Heroes Return Blog – Stories from Second World War veterans’ trips


“There were hundreds of planes in the sky” by Big Lottery Fund

RAF veteran Norman Shepherd, 88, from Nottingham, who visited Norway on a Heroes Return visit, is urging other veterans to apply for funding for a first or second trip.

Norman Shepherd

Norman Shepherd (photo credit – Alan Fletcher)

Norman joined the RAF in 1943 and after training joined 196 Squadron 38 Group. The Flight Sergeant was a flight engineer in Short Stirlings in operations over occupied Europe.

The squadron carried out various transport, glider-towing and supply-dropping flights as well as Special Air Service parachuting missions over occupied territories.

He said: “I flew something between 20 to 30 wartime operations. Most of them were dropping supplies or soldiers parachuting from our aircraft. My job as flight engineer was checking the engines and fuel.

“One of the most memorable operations was when we had to tow gliders over the Rhine. We flew from Suffolk to Essex to pick up the gliders. Some were full of troops, others had jeeps and weapons.

“There were hundreds of planes in the sky. A lot got hit by flack and we saw a few go down. We were also hit but we weren’t badly damaged. It was really terrifying when we got hit. We were flying so low towing the gliders that we wouldn’t have survived bailing out.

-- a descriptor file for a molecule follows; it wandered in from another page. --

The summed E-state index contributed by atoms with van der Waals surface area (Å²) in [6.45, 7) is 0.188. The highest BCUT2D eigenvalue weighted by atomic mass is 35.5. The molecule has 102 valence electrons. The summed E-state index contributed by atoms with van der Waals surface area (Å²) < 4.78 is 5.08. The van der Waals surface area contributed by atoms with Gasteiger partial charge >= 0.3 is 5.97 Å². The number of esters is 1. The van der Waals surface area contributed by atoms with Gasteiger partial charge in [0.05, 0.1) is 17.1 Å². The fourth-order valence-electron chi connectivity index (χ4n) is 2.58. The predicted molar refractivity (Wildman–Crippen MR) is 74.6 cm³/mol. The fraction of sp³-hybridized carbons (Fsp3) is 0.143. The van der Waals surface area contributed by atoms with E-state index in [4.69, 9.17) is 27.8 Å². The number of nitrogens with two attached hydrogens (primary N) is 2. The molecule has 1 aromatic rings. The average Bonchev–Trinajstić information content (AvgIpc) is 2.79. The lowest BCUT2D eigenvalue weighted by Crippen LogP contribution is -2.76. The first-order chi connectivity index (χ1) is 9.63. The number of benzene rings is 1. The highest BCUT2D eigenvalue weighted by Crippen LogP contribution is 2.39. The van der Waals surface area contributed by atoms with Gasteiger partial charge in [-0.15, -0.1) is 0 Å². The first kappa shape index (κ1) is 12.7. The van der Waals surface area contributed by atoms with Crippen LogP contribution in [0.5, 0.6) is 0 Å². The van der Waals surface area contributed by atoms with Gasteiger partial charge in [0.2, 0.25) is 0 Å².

“After the gliders detached themselves we headed back. The rope used to tow the gliders was extremely thick and heavy and we were trained to drop it on targets. On the way back we dropped it over an anti aircraft position and the rear gunner called out from the back saying we hit it. We all gave out a big cheer.

“On another operation I remember we had to transport fuel for Spitfires and Hurricanes in jerry cans. We were like a flying bomb. One tracer bullet and we would have exploded. That was a bit hairy.

“There was a high loss rate of crews. When I was first started on operations I remember looking at a seasoned aircrew and thinking ‘what a scruffy lot’. Two months later they never returned from an operation and so we then became the scruffy lot. You got used to people not coming back.”

Norman Shepherd at memorial

Norman returned to Oslo to commemorate those lost during Operation Doomsday